If there's two of you a tent with two vestibules is a must. Even if you're solo, it's a plus as one can take your gear and the other is your access and cookery nook.
     
    #20 Ziggy, Jun 25, 2015
    Last edited: Jun 25, 2015
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  21. firstlight

    firstlight Active Member

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    Add 1 to the capacity they are stating for nothing more than comfort if the weather turns. Even the Trango 3 is a squish with two with all your gear.
    Remember its not normal camping. You need to air and dry things, keep stuff dry and cook in the vestibule sometimes.
    [​IMG]
    [​IMG]
    So if cooking and eating in the vestibule you have to make sure all your gear is out of the bad weather.
    [​IMG]
    My 2 man tent is great for one with all my gear being able to be aired and not having to worry about keeping everything packed and out in the vestibule.
    You will have to do it a few time to see what works.
    These thoughts are based on the tent being left in the same location for multiple days. If doing a traverse style trip a light weight quick setup will work better as you don't want to unpack every day
     
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  22. Bloke

    Bloke Dedicated Member

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    Of course tent plus snowcave is the ultimate set up :thumbs:
     
  23. DJM

    DJM Dedicated Member
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    I remember a group that set up the tent near Seaman's a few years ago, then built a cave and slept in it. The tent and contents were nowhere to be seen the following morning, presumably somewhere around twin valleys. :)

    I have buried my tent and extra gear a few times while riding in windy conditions...don't forget to log it. This one time.....(at band camp) I heard snow pegs flying away in the wind on a warm spring night. Thankfully they were not from my tent!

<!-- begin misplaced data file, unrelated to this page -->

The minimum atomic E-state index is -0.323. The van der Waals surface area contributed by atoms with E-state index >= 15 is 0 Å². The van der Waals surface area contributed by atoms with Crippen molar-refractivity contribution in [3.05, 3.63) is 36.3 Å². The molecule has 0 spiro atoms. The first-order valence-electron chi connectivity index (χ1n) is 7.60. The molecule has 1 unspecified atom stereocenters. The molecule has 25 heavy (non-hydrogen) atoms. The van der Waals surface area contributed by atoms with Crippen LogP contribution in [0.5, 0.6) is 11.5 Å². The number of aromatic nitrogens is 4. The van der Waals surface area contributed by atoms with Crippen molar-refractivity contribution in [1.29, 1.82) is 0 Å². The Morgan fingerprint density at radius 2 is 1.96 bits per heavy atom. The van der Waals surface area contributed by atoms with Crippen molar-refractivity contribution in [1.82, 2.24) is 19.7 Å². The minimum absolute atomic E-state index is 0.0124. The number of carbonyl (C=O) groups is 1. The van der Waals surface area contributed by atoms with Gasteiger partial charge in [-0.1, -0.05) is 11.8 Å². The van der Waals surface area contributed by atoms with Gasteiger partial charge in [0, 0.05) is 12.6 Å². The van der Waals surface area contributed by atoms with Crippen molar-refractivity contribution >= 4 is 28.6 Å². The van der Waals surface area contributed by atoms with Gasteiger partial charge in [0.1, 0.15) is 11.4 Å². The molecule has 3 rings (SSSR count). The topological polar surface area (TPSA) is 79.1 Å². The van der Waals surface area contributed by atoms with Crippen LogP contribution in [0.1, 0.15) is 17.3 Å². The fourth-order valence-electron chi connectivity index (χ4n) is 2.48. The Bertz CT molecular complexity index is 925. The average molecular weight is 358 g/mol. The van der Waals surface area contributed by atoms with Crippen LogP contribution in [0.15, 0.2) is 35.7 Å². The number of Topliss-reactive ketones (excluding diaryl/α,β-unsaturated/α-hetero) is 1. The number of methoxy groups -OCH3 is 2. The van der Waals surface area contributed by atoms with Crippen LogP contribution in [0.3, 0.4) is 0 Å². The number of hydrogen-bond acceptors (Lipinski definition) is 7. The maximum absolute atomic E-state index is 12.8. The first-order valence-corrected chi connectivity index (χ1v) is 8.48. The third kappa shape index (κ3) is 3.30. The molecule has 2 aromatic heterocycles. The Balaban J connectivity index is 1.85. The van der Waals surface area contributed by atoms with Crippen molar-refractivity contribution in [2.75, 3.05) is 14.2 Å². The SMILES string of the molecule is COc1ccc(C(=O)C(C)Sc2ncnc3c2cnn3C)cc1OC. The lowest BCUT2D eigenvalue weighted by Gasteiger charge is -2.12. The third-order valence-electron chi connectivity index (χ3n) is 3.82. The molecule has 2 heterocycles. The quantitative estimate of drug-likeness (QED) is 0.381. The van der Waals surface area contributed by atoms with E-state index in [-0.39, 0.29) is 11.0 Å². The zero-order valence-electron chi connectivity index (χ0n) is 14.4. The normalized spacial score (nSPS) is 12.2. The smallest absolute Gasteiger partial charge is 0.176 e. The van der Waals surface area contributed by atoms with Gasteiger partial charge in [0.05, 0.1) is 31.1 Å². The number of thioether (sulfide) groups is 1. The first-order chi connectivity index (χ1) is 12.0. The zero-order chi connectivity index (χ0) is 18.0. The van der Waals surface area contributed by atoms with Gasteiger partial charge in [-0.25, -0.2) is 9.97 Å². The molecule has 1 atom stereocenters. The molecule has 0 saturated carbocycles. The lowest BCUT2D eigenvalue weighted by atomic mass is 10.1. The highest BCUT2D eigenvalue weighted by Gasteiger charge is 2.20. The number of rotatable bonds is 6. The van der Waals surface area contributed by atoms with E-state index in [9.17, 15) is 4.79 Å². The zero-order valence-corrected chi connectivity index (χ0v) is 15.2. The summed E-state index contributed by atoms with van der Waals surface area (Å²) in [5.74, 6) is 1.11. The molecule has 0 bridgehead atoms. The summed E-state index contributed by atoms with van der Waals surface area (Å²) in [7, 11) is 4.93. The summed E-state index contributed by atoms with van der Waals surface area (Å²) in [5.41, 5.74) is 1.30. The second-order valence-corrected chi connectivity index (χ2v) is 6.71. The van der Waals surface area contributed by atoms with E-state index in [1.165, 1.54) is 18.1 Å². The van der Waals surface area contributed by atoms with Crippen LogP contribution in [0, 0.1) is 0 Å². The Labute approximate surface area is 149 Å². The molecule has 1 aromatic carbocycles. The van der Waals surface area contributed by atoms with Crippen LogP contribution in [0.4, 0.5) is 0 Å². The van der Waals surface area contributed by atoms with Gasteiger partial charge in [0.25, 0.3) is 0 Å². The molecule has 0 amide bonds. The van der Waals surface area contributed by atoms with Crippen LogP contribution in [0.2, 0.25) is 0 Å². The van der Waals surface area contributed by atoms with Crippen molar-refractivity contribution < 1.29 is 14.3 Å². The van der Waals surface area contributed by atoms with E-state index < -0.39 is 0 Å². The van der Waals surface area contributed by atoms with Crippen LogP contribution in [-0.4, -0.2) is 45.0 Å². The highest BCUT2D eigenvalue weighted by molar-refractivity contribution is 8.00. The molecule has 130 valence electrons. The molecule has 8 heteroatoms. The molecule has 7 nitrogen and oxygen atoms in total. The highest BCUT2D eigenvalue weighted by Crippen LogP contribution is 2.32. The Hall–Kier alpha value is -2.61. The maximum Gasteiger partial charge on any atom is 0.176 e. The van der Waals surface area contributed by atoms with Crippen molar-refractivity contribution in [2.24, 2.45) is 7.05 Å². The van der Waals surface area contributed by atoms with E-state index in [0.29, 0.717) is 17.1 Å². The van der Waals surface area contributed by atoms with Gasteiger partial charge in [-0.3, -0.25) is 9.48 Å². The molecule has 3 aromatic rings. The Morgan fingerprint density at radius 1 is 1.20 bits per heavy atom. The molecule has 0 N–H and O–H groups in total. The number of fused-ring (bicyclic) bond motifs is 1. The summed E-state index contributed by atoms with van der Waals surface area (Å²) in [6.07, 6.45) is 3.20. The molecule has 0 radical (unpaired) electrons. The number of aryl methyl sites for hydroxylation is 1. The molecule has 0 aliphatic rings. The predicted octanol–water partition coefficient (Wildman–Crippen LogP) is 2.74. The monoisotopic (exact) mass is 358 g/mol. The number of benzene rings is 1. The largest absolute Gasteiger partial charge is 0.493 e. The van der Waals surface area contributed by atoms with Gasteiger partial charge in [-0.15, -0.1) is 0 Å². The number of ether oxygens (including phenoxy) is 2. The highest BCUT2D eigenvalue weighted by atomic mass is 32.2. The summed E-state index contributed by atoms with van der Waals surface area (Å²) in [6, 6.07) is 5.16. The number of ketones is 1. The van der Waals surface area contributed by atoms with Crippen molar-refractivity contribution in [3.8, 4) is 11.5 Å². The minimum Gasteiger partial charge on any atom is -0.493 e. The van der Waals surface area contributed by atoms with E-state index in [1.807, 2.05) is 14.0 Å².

@weerab - The minaret is 20 something years old now and back in the day were considered an ok lightweight option. Plenty of good tents have been designed since that era though.

    I agree with @piolet about location. Makes all the difference and in some cases a big fck off snow wall helps. By snow wall I don't mean those ridiculous well cut lego walls everyone likes to make....Just a pile of snow to deflect some of the wind.
     
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  24. piolet

    piolet Old And Crusty
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    Nah cutting bricks and building walls is fun! LOL
    In lieu of good skiing, at least
     
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  25. Tanuki

    Tanuki Dedicated Member
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    what tent do you have Telecrag?
     
  26. Tanuki

    Tanuki Dedicated Member
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    Same question, what tent is that Firstlight?

    Tanx in advance. I ask as my Olympus poles were lost and i gave the outer anf fly to someone on this forum a few years back. Need a tent for this winter - hopefully. On a side note i got given a $200 voucher to a notorious retail discounter, any thoughts on this:
    http://www.kathmandu.com.au/north-s...s&kpid=40505&gclid=CPKE5MO6qsYCFQWXvQodyioBlg

    With the current sale i can get it for $300. I assume they've copied the design
     
  27. telecrag

    telecrag Part of the Furniture
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    A 20 something year old Eureka expedition, its heavy, but cannot be killed, its like the terminator. Then a Betamid. Its kinda cool, and once saved me as I carry an extra pole so I can leave it half up for a day, so I had a spare pole when I gummied a full pack fall over and snapped one. A Zoid I think its called, MSR, its cozy, and has taken a bit, wouldn't want to be in it during a blizzard, and a Mont Mooniesomething.
     
  28. telecrag

    telecrag Part of the Furniture
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    Looks like my Eureka Tanuki.
     
  29. Tanuki

    Tanuki Dedicated Member
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    yep
     
  30. Tanuki

    Tanuki Dedicated Member
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    Thanks Telecrag
     
  31. StuckinQld

    StuckinQld Active Member

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    Tagging along here, as our north face nebula from 2001 has sadly passed away, and we are looking for a new tent. Any other brands/models out there that people rate highly?